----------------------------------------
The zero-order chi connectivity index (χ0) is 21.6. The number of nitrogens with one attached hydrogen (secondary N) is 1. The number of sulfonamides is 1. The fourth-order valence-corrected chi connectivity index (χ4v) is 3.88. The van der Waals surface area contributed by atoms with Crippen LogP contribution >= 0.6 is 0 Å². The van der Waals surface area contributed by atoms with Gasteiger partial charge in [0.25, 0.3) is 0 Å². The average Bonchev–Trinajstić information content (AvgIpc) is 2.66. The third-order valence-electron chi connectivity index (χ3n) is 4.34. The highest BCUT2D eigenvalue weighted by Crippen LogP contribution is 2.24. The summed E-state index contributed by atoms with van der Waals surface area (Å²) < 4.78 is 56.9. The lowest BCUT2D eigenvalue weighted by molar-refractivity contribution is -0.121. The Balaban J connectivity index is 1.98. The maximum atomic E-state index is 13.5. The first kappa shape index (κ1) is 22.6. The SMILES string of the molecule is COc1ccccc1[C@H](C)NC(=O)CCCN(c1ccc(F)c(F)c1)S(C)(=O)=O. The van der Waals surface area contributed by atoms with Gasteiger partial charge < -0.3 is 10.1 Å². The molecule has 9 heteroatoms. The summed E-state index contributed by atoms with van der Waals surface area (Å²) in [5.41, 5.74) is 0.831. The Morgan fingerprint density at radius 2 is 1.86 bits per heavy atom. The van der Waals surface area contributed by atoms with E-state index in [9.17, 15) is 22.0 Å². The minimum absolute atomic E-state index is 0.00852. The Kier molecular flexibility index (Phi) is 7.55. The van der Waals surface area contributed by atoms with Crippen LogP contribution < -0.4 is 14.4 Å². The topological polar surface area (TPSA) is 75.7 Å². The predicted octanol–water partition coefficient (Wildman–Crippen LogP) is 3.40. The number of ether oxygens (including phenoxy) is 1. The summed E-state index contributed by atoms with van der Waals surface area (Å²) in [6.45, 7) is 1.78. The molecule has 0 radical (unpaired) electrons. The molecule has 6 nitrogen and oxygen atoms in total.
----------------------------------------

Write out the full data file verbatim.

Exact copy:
The zero-order chi connectivity index (χ0) is 21.6. The number of nitrogens with one attached hydrogen (secondary N) is 1. The number of sulfonamides is 1. The fourth-order valence-corrected chi connectivity index (χ4v) is 3.88. The van der Waals surface area contributed by atoms with Crippen LogP contribution >= 0.6 is 0 Å². The van der Waals surface area contributed by atoms with Gasteiger partial charge in [0.25, 0.3) is 0 Å². The average Bonchev–Trinajstić information content (AvgIpc) is 2.66. The third-order valence-electron chi connectivity index (χ3n) is 4.34. The highest BCUT2D eigenvalue weighted by Crippen LogP contribution is 2.24. The summed E-state index contributed by atoms with van der Waals surface area (Å²) < 4.78 is 56.9. The lowest BCUT2D eigenvalue weighted by molar-refractivity contribution is -0.121. The Balaban J connectivity index is 1.98. The maximum atomic E-state index is 13.5. The first kappa shape index (κ1) is 22.6. The SMILES string of the molecule is COc1ccccc1[C@H](C)NC(=O)CCCN(c1ccc(F)c(F)c1)S(C)(=O)=O. The van der Waals surface area contributed by atoms with Gasteiger partial charge < -0.3 is 10.1 Å². The molecule has 9 heteroatoms. The summed E-state index contributed by atoms with van der Waals surface area (Å²) in [5.41, 5.74) is 0.831. The Morgan fingerprint density at radius 2 is 1.86 bits per heavy atom. The van der Waals surface area contributed by atoms with E-state index in [9.17, 15) is 22.0 Å². The minimum absolute atomic E-state index is 0.00852. The Kier molecular flexibility index (Phi) is 7.55. The van der Waals surface area contributed by atoms with Crippen LogP contribution < -0.4 is 14.4 Å². The topological polar surface area (TPSA) is 75.7 Å². The predicted octanol–water partition coefficient (Wildman–Crippen LogP) is 3.40. The number of ether oxygens (including phenoxy) is 1. The summed E-state index contributed by atoms with van der Waals surface area (Å²) in [6.45, 7) is 1.78. The molecule has 0 radical (unpaired) electrons. The molecule has 6 nitrogen and oxygen atoms in total.